Beer is primarily a tasty water-delivery method: Water accounts for about 90 percent of what you’re imbibing in beer. And while beer lovers geek out about different varieties of hops, yeast and malts, we often ignore this crucial ingredient.
But water can make or break a beer — or a brewery. Indeed, one of the reasons we have so many breweries in Western North Carolina is the good mountain water that flows into their mash tuns. This soft, pH-balanced water requires minimal treatment before brewing, though some styles do need specific salts and minerals added to bring out their particular flavors.
In 2010, the primary breweries in the city of Asheville used more than 12 million gallons of water and paid about $52,000 in water-consumption charges, as well as other water-related charges, Water Resources Director Steve Shoaf reports.
“We would like to think that the quality of our drinking water has contributed to the success of the many local breweries,” says Shoaf. “Our local breweries are part of the experience that is Asheville, and we definitely appreciate their commitment to the community and their contribution to our economy.”
But while 12 million gallons might seem like a whole lot of water, it accounts for only about 0.23 percent of the city’s direct water revenues.
It typically takes about three gallons of water to produce one gallon of beer, though Pisgah brewmaster Jason Caughman guesstimates that it’s less at Pisgah and other small breweries, which tend to be really efficient in their water use.
Quantity aside, continues Caughman, “The water here is awesome: All we do is dechlorinate it. It’s the perfect soft water for making lagers, which is what we’ll be doing all winter.”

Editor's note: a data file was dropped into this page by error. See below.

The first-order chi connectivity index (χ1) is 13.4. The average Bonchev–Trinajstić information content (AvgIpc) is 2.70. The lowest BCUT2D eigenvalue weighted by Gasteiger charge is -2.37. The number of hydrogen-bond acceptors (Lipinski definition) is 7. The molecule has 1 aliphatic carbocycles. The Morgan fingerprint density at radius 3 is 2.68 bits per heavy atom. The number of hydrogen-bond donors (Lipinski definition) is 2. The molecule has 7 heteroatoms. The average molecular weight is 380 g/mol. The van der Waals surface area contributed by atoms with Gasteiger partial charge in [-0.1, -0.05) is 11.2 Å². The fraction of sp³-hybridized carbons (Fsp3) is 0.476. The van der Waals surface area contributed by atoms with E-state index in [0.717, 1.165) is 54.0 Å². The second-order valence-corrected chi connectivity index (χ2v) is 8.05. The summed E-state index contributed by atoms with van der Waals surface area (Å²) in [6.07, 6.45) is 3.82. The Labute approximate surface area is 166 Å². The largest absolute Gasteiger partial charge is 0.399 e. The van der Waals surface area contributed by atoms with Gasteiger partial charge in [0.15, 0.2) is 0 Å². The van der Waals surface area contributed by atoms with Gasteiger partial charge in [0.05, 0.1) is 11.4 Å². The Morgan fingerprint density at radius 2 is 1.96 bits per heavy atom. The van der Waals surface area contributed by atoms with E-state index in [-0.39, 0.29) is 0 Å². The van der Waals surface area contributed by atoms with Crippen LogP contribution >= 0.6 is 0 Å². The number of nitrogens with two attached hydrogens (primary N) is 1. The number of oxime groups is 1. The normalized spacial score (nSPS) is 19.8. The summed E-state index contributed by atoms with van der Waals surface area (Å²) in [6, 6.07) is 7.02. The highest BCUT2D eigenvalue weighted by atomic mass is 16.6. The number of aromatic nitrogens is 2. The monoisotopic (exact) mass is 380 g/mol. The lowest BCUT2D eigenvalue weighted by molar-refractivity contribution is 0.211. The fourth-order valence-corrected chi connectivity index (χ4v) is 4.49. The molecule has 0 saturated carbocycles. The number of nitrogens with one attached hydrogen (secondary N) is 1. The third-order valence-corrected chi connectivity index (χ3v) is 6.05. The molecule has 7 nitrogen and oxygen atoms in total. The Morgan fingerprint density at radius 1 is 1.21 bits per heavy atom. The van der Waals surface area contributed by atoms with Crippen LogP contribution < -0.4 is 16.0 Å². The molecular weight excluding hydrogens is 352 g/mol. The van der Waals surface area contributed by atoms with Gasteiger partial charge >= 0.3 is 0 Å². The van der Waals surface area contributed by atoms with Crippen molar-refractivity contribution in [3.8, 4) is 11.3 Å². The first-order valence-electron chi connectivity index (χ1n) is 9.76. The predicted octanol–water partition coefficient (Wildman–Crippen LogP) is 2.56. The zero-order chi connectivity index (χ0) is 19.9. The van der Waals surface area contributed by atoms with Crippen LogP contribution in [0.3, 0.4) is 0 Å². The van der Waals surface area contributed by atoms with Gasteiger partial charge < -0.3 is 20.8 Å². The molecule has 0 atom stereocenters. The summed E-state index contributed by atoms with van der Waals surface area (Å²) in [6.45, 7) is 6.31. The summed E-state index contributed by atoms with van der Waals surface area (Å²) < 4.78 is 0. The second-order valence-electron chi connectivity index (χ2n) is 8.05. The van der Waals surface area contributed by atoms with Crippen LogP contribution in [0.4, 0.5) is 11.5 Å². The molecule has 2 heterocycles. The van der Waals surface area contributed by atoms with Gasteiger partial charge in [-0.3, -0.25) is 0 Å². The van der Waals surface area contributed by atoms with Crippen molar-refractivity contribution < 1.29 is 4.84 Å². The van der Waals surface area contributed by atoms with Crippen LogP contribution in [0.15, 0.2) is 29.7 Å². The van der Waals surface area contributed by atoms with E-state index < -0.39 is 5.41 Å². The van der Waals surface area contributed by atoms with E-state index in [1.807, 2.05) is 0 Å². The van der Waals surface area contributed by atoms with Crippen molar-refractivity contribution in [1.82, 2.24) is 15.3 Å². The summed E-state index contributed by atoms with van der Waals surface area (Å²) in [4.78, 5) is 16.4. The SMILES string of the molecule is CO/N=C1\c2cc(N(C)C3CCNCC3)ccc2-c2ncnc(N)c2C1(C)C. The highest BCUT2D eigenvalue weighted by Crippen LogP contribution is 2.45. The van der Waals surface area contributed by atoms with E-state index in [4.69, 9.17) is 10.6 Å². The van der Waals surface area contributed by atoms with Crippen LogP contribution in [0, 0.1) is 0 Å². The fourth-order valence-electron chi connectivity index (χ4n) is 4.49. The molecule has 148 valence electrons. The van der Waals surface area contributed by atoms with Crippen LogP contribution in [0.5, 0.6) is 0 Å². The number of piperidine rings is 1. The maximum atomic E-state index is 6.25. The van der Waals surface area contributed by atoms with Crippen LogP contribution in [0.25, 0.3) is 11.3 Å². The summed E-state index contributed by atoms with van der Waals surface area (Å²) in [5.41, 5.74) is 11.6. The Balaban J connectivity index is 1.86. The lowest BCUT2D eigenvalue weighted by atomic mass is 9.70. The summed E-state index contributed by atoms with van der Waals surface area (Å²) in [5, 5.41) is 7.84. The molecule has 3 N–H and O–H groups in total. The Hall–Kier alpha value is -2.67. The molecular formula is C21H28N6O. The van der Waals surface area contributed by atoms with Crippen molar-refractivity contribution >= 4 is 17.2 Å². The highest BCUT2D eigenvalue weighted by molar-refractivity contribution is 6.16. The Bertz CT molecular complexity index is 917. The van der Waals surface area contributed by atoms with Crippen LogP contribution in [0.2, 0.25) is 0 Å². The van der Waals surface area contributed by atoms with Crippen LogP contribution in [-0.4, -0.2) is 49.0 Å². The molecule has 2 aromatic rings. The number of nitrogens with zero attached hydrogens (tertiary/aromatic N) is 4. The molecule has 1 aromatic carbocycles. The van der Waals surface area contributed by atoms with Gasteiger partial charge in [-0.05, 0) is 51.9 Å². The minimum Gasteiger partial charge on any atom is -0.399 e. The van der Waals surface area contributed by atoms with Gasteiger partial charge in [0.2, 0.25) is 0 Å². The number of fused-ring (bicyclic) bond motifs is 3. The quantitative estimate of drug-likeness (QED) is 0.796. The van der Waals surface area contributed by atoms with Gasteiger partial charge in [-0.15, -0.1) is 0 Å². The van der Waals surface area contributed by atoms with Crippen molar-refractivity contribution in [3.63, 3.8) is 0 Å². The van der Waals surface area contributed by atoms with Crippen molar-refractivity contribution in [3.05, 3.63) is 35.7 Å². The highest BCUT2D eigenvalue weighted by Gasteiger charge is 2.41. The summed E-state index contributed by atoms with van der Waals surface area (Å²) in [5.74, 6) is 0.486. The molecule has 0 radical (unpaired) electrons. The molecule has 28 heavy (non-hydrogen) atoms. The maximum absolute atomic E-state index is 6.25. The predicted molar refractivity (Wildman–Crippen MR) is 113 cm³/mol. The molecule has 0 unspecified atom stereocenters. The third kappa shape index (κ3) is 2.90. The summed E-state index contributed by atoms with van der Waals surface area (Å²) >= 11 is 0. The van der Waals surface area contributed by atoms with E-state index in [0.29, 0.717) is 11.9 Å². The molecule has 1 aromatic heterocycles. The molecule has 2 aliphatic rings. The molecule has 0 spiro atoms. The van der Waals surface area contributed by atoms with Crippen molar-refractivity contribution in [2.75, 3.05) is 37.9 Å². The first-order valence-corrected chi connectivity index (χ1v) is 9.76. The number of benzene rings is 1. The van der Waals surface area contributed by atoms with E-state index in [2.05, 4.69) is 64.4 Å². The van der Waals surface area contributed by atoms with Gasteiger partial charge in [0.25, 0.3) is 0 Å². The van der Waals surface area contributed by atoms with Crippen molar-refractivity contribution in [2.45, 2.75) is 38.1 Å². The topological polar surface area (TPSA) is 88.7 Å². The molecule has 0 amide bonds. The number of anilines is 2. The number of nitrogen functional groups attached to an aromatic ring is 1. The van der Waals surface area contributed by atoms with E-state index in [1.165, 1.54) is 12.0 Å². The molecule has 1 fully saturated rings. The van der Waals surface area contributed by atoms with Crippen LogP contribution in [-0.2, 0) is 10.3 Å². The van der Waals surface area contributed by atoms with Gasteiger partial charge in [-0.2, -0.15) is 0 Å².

Brewers take note of both the water’s mineral content and pH when brewing.
The mineral content (also known as hardness) is measured by the amount of dissolved minerals (bicarbonate, calcium, magnesium) in the water. Historically, certain regions have become famous for particular beer styles, which developed, in part, because of the water available for brewing.
The city of Pilsen in the Czech Republic is renowned for having some of the softest water in the world — ideal for producing the city’s namesake pilsner. On the other hand, Burton-on-Trent in England has particularly hard water (high in calcium sulphate), making it an excellent medium for pale ales (if you ever get a whiff of sulfur off a U.K. beer, that’s why).
Caughman compares Western North Carolina’s water to that of Munich, Germany, a hub of the brewing universe, whose water profile is closer to Pilsen’s than to Burton-on-Trent’s.
Thus, brewer Carl Melissas adds calcium salts to the mix when cooking up the Wedge’s Iron Rail IPA and some of his other signature brews, but Asheville’s soft water, he notes, makes altering it easy.
According to Melissas, the ideal pH for brewing is 7, which is neutral (neither alkaline nor acidic). Asheville’s water has a pH between 6.5 and 8.4 but averages around 7.
“It’s best to start out with neutral water,” says Melissas. “It’s like cooking with salt: It’s easy to add but difficult to take away.”
Water quality has been cited as a possible reason that New Belgium Brewing and Sierra Nevada are said to be considering setting up operations here.
When I asked Caughman what else he could tell me about the region’s water, he replied, “Just protect it — please.” For the beer, y'all.
Craggie Brewing will be celebrating its second anniversary from Nov. 16-19, with live music every night and a couple of special beer releases. The brewery has just created a Coconut Brown Ale, which is conditioned on toasted coconut and cocoa nibs from Black Mountain Chocolate. Also soon to be released is their Belgium Quad, a 10-percenter. The celebration will culminate with a cake-and-ice-cream party on the 19th featuring Artista cakes and ice-cream/beer floats with hop ice cream.
Asheville Beer Week
Mark your calendars now, beer lovers, for Asheville’s inaugural Beer Week, scheduled for May 25 to June 3 (Yes, that’s more than a week. Guess the organizers were imbibing while hatching their plans). Following in the footsteps of cities such as Philadelphia and San Diego, Asheville aims to step it up a notch, offering everything from beer dinners to pub crawls to special tastings. The party will culminate at the annual Beer City Festival June 2. Details will be released as they become available. Cheers!
Correction: Asheville Coffee Roasters provided the coffee beans for this year’s edition of Pisgah Brewing Co.’s Valdez Stout — not Mountain Air Roasting, as stated in our Nov. 1 print edition. Apologies to ACR. The second batch of Valdez is available on draft around town.